August 16, 2018 - Scientists uncover key control mechanism of DNA replication
August 16, 2018 - NIH begins first-in-human trial of experimental live, attenuated Zika virus vaccine
August 16, 2018 - Two diabetes medications don’t slow progression of type 2 diabetes in youth
August 16, 2018 - 5 Questions: How Stanford research is making MRI scans safer for kids | News Center
August 16, 2018 - Columbia Celebrates 25th Anniversary of White Coat Ceremony
August 16, 2018 - Phonak’s new smallest and most discreet Virto B-Titanium hearing aid
August 16, 2018 - New project aims to study growth of water-based microorganisms
August 16, 2018 - Immune cell found to play important role in photosensitivity
August 16, 2018 - Higher social dominance linked to faster decision-making in men
August 16, 2018 - Blood test in early pregnancy could determine a woman’s later risk for gestational diabetes
August 16, 2018 - New research confirms link between DDT exposure and autism
August 16, 2018 - Neurodevelopmental Anomalies, Birth Defects Linked to Zika ID’d
August 16, 2018 - Risk of heart failure up in ALVSD patients with diabetes
August 16, 2018 - Exercise reduces symptoms and fatigue in patients with chronic kidney disease
August 16, 2018 - Study reveals role of RUNX proteins in DNA repair
August 16, 2018 - New research finds no harm from average salt consumption
August 16, 2018 - Researchers develop new way of testing bacterial resistance to antibiotics
August 16, 2018 - Magnetic gene in aquarium fish could open doors to treatment for epilepsy, Parkinson’s
August 16, 2018 - Five tips for successful long-term breastfeeding
August 16, 2018 - Researchers identify brain networks involved in object naming
August 16, 2018 - Promoting HPV Vaccine Doesn’t Prompt Risky Sex by Teens: Study
August 16, 2018 - Treating Rheumatoid Arthritis: Search for a Cure
August 16, 2018 - Research shows in the long run, charcoal toothpaste likely won’t whiten teeth
August 16, 2018 - Seattle Children’s opens new clinic to provide convenient access to pediatric specialty care services
August 16, 2018 - Curious case of the lost contact lens
August 16, 2018 - GN Hearing unveils world’s first Premium-Plus hearing aid
August 16, 2018 - Parental life span linked with increased longevity and health in daughters
August 16, 2018 - Health leaders reveal ten most important medicines in NHS history
August 16, 2018 - Mobile health devices diagnose hidden heart condition in at-risk populations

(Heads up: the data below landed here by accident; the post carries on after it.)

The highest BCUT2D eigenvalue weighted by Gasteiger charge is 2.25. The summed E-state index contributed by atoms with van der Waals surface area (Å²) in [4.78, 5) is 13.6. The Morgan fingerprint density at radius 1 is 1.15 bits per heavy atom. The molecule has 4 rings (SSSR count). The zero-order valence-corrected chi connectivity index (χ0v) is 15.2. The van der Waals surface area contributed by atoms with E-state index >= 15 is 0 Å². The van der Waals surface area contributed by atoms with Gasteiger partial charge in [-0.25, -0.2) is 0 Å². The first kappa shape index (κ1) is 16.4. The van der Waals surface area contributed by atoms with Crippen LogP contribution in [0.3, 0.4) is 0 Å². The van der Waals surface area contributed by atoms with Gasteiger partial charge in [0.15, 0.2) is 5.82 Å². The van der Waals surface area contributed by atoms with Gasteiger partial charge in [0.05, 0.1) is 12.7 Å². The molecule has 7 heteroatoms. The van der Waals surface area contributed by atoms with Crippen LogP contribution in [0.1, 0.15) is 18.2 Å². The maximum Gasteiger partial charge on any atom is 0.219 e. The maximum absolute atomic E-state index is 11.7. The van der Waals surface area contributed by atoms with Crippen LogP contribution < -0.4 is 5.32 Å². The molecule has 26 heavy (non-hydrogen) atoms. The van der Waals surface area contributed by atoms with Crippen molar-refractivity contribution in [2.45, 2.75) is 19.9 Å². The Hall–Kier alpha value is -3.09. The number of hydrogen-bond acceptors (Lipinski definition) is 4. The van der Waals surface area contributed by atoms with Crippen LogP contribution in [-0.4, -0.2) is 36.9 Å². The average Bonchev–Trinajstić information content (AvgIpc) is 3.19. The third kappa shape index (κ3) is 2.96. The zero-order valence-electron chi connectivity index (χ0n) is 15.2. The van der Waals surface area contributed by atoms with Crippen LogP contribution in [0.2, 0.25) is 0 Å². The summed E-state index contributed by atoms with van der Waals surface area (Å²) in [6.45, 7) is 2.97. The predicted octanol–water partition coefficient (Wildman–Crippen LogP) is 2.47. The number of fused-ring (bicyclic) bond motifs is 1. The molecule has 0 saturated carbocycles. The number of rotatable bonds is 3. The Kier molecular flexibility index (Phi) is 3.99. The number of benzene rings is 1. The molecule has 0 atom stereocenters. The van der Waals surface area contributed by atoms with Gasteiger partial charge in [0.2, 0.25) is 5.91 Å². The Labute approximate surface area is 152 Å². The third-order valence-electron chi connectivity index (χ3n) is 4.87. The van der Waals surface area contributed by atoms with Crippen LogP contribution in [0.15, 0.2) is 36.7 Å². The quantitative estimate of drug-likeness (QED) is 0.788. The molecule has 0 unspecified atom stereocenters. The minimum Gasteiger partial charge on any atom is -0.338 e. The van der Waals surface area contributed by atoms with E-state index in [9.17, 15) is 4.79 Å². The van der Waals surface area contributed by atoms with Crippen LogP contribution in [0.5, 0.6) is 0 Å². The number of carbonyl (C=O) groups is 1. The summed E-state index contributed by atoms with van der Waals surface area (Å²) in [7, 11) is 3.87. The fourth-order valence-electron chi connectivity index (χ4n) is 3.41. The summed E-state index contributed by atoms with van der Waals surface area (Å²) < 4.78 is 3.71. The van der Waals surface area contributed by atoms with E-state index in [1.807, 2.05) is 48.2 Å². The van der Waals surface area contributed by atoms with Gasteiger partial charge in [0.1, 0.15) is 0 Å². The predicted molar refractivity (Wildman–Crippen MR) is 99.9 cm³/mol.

August 16, 2018 - When it comes to shedding pounds, it pays to think big
August 16, 2018 - Liva Healthcare announces appointment of Thomas Cooke as clinical services manager in the UK
August 16, 2018 - New digital pharmacy aims to help people living with chronic care conditions
August 16, 2018 - Preventing ACL injuries in high school athletes
August 16, 2018 - Experts provide insight into novel concepts and approaches for stroke rehabilitation
August 16, 2018 - Scientists reverse congenital blindness in mouse model
August 16, 2018 - Study shows link between use of benzodiazepines and increased risk of Alzheimer’s disease
August 16, 2018 - Study provides new insight into how ‘trash bag of the cell’ traps and seals off waste
IUD May Lower Cervical Cancer Risk: MedlinePlus Health News

IUD May Lower Cervical Cancer Risk: MedlinePlus Health News

image_pdfDownload PDFimage_print

HealthDay news image

TUESDAY, Nov. 7, 2017 (HealthDay News) — IUD contraceptive devices may reduce a woman’s risk of cervical cancer by about a third, a new review concludes.

Researchers think IUDs might promote an immune response that kills off human papillomavirus (HPV), the virus that causes virtually all cases of cervical cancer.

“The data say the presence of the IUD in the uterus stimulates an immune response, and that immune response very, very substantially destroys sperm and keeps sperm from reaching the egg,” explained lead researcher Victoria Cortessis. “It stands to reason the IUD might influence other immune phenomenon.”

These results could be potentially lifesaving for young adult women who are too old to benefit from the HPV vaccine, said Cortessis. She is an associate professor of clinical preventive medicine at the University of Southern California’s Keck School of Medicine.